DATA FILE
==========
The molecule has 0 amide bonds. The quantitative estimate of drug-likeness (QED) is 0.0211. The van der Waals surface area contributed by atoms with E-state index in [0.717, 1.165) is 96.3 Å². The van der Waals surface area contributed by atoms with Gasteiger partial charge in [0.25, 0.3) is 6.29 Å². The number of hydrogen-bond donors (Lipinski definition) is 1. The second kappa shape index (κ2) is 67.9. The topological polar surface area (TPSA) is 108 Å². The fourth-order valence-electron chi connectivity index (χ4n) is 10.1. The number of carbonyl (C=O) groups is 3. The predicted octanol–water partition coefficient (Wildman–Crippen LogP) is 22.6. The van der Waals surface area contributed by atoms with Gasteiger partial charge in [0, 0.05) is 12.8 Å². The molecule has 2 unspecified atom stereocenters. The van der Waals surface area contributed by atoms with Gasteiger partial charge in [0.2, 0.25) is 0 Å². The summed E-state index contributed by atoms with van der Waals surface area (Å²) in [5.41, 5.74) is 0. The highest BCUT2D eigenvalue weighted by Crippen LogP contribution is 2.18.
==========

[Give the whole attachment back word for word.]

The molecule has 0 amide bonds. The quantitative estimate of drug-likeness (QED) is 0.0211. The van der Waals surface area contributed by atoms with E-state index in [0.717, 1.165) is 96.3 Å². The van der Waals surface area contributed by atoms with Gasteiger partial charge in [0.25, 0.3) is 6.29 Å². The number of hydrogen-bond donors (Lipinski definition) is 1. The second kappa shape index (κ2) is 67.9. The topological polar surface area (TPSA) is 108 Å². The fourth-order valence-electron chi connectivity index (χ4n) is 10.1. The number of carbonyl (C=O) groups is 3. The predicted octanol–water partition coefficient (Wildman–Crippen LogP) is 22.6. The van der Waals surface area contributed by atoms with Gasteiger partial charge in [0, 0.05) is 12.8 Å². The molecule has 2 unspecified atom stereocenters. The van der Waals surface area contributed by atoms with Gasteiger partial charge in [0.2, 0.25) is 0 Å². The summed E-state index contributed by atoms with van der Waals surface area (Å²) in [5.41, 5.74) is 0. The highest BCUT2D eigenvalue weighted by Crippen LogP contribution is 2.18.